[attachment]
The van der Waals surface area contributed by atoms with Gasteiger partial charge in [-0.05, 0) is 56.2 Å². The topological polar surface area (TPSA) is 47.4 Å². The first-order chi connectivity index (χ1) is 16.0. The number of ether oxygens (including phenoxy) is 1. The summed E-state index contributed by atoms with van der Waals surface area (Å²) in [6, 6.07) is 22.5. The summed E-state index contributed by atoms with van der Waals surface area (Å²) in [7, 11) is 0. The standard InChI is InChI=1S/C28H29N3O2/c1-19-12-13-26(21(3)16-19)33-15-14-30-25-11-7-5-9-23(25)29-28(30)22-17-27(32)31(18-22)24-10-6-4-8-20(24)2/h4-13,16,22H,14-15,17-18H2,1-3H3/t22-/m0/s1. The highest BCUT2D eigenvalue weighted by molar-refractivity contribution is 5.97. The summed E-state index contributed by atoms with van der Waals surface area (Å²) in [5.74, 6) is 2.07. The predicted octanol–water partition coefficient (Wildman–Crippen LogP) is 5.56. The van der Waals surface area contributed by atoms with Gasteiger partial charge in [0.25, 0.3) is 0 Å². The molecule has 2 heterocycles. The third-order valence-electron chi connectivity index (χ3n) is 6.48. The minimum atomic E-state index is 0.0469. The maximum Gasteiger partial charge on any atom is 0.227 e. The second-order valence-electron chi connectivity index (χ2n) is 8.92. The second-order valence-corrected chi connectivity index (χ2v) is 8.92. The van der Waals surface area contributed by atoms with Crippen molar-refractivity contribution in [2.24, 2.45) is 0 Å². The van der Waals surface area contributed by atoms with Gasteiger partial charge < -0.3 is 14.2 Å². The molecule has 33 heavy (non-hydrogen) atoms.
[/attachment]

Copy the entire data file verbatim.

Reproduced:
The van der Waals surface area contributed by atoms with Gasteiger partial charge in [-0.05, 0) is 56.2 Å². The topological polar surface area (TPSA) is 47.4 Å². The first-order chi connectivity index (χ1) is 16.0. The number of ether oxygens (including phenoxy) is 1. The summed E-state index contributed by atoms with van der Waals surface area (Å²) in [6, 6.07) is 22.5. The summed E-state index contributed by atoms with van der Waals surface area (Å²) in [7, 11) is 0. The standard InChI is InChI=1S/C28H29N3O2/c1-19-12-13-26(21(3)16-19)33-15-14-30-25-11-7-5-9-23(25)29-28(30)22-17-27(32)31(18-22)24-10-6-4-8-20(24)2/h4-13,16,22H,14-15,17-18H2,1-3H3/t22-/m0/s1. The highest BCUT2D eigenvalue weighted by molar-refractivity contribution is 5.97. The summed E-state index contributed by atoms with van der Waals surface area (Å²) in [5.74, 6) is 2.07. The predicted octanol–water partition coefficient (Wildman–Crippen LogP) is 5.56. The van der Waals surface area contributed by atoms with Gasteiger partial charge in [0.25, 0.3) is 0 Å². The molecule has 2 heterocycles. The third-order valence-electron chi connectivity index (χ3n) is 6.48. The minimum atomic E-state index is 0.0469. The maximum Gasteiger partial charge on any atom is 0.227 e. The second-order valence-electron chi connectivity index (χ2n) is 8.92. The second-order valence-corrected chi connectivity index (χ2v) is 8.92. The van der Waals surface area contributed by atoms with Crippen molar-refractivity contribution in [2.24, 2.45) is 0 Å². The van der Waals surface area contributed by atoms with Gasteiger partial charge < -0.3 is 14.2 Å². The molecule has 33 heavy (non-hydrogen) atoms.